Over the past 30 years, society has become used to free services on the internet. Users fell in love with the accessibility and openness of the search engines, email and video-sharing sites; the deal felt like a bargain at a time when data was a new resource of unknown value. Users trusted companies to store their information and grew accustomed to convenient, seamless online experiences. They shared and connected with abandon.
In parallel with the progressing digitalization of almost every area of life, artificial intelligence (AI) and analytics capabilities grew tremendously, enabling companies to transform random data trails into meaningful insights that helped them greatly improve business processes. Targeted marketing, location-based searches and personalized promotions became the name of the game. This eventually led to the ability to combine data from various sources into large datasets, and to mine them for granular user profiles of unprecedented detail in order to establish correlations between disparate aspects of consumer behaviour, making individual health risks and electoral choices ever more predictable – for those who held the data.
As data became recognized as the ‘new oil’, driving growth and innovation, the public started to understand how this new resource had made them vulnerable. Election interference. Insecure data collection. Privacy infringement. Simple tasks such as registering at a hotel, booking a car rental or ordering takeaway today run the risk of exposing consumer data. Epitomized by the Cambridge Analytica scandal, the problem of data abuse is now rampant. It turns out that even the technology used to create a smart home further jeopardizes privacy.
Public opinion swung from enthusiasm for free digital services to disillusionment and aversion to Big Tech and their data-sharing practices. The term ‘dataveillance’ was coined, reflecting the public’s increasing concern and the gap of mistrust that had opened between consumers, enterprises and public institutions. Today, trust in institutions is at an all-time low.
With no simple opt-out of digital life, the call for legislation intensified and seemed to be the right way to regain order.
Could regulation restore trust?
European and American legislators took up this challenge. The problem with data privacy regulation, however, is that it mainly limits what organizations can do with data — which has the adverse effect of limiting collaboration in the various fields that would be hugely beneficial to human progress.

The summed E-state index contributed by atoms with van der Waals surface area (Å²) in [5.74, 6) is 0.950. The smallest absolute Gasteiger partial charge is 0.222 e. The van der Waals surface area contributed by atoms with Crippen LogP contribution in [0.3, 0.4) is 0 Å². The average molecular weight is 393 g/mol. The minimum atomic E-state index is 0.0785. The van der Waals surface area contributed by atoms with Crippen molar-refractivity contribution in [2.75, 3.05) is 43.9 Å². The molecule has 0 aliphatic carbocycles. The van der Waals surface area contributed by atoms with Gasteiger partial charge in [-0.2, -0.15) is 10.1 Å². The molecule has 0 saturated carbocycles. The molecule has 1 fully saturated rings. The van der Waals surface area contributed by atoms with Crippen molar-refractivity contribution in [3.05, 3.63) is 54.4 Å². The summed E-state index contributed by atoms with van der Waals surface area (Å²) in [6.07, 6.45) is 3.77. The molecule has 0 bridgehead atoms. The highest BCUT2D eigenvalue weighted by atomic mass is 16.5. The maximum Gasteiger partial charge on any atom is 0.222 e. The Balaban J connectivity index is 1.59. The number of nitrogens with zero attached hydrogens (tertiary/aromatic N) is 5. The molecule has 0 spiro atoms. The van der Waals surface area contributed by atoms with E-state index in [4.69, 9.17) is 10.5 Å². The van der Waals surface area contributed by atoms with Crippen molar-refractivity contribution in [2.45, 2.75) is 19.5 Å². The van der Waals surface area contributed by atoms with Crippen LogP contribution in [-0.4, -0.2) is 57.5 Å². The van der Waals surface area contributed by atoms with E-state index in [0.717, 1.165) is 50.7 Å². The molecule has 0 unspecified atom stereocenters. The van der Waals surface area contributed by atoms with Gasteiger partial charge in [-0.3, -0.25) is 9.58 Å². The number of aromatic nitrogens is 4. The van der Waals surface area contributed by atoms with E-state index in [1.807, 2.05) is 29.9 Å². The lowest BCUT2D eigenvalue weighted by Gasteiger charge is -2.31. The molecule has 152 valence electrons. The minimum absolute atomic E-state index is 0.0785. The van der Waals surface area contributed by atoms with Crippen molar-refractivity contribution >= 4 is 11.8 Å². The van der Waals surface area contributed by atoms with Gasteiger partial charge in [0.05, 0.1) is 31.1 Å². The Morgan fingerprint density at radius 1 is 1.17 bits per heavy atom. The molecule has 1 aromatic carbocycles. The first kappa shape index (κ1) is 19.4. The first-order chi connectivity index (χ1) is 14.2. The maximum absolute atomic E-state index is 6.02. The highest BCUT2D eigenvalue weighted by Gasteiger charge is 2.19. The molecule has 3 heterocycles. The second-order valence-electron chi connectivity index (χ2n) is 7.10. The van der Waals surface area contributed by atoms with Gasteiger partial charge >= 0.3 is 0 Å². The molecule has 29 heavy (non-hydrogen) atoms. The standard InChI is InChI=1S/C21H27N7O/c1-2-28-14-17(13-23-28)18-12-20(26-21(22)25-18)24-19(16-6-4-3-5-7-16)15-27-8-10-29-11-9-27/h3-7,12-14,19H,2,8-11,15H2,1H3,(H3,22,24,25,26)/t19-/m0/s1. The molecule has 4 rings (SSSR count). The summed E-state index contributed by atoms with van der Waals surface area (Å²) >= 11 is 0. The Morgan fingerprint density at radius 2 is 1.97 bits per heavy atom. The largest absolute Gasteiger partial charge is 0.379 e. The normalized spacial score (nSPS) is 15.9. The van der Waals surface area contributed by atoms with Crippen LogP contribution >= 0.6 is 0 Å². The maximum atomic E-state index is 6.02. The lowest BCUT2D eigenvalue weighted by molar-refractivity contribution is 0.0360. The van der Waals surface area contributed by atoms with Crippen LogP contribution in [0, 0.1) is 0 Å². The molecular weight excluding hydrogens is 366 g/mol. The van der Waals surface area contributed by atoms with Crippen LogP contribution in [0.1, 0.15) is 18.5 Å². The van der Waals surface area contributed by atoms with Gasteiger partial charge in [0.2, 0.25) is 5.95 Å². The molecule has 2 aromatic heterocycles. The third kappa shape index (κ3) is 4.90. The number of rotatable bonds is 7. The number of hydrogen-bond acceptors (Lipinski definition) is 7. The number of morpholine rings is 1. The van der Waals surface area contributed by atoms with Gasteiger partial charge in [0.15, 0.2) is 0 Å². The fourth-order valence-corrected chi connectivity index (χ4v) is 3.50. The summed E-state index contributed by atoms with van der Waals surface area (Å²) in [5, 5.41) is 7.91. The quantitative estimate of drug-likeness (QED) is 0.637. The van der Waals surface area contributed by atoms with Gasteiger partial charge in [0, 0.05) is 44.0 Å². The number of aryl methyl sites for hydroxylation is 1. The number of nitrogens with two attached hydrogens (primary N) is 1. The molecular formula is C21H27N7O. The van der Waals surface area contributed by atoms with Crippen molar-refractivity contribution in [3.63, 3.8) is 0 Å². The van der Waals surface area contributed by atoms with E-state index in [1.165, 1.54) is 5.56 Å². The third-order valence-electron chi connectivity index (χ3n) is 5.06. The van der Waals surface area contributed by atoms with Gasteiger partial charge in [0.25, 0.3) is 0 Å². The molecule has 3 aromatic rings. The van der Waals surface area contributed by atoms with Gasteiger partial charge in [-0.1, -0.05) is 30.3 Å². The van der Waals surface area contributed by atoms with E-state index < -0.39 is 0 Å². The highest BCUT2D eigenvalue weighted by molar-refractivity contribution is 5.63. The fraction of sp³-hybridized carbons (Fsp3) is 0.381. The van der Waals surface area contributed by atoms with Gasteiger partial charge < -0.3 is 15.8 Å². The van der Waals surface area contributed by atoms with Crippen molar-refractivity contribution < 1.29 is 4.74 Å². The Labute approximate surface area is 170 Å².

Data sharing and collaboration between multiple parties has led to tremendous breakthroughs in the past decade. Think of medical multi-party studies benefiting from large sets of pooled patient data; smarter urban transportation thanks to real-time location data; or financial fraud detection based on cross-bank data analysis.
We are in danger of entering an age of isolation
Current and upcoming regulations don’t seem to take the collaborative opportunities of the data economy into account. In May 2018, a National Institutes of Health study on Type 2 diabetes was put on pause. The reason? The research included Finnish health records, which – under GDPR, the EU’s data-protection regulations – could no longer be provided to the US researchers. Instead of sharing to advance their knowledge around the disease, the collaborators – and, ultimately, patients – were unable to leverage the benefits of the larger datasets.
If collaborations such as these, which enable the advancement of humanity, are unable to proceed due to data-privacy regulations, should society expect a regressive future? Will organizations have to resurrect the silos that existed before data-collaboration tools became available? Will this leave businesses in heavily regulated industries without the ability to exchange knowledge? Efficiency, growth, scientific discoveries and, critically, innovation could be hampered.
Encouragingly, however, there is a new breed of privacy-enhancing technology that can enable organizations to collaborate without the need for trust.
Cryptography has long been recognized as a method to protect data in transit (being sent from A to B) or at rest (in storage). Previously, data needed to be decrypted to be processed or analysed, but advances in cryptography are making it possible to perform analysis on encrypted data. They rely on math, not hardware or software. Privacy-enhancing technologies can now make data unseen and irretrievable, while – at the same time – both accessible and available for computation.
Homomorphic encryption (HE) is one such technique. HE allows data to remain encrypted while it is being used, analysed and processed. To visualize what this means: imagine securing personal data in a black box. This black box can be given to another entity, locked, without the key. That other entity can ‘shake’ this proverbial box, move the data around and perform analytics, without ever taking possession of the actual data inside. The data can then be returned with critical new insights — all without ever establishing or verifying mutual trust.
In the case of the paused diabetes research, the use of HE could allay security concerns around the sharing of highly sensitive data, and valuable progress could be made towards ameliorating a critical disease.
In the world of cybersecurity, data on attacks to one entity could be shared with peer organizations and governments without putting the confidentiality of the data at risk and possibly running afoul of data protection regulations.
The time has come for a paradigm shift around information sharing. When information can be shared without being exposed, and analysed without being revealed, the benefits of collaboration do not need to be filtered for trust. Our imagination can once again be unleashed to solve some of the most critical issues of our time.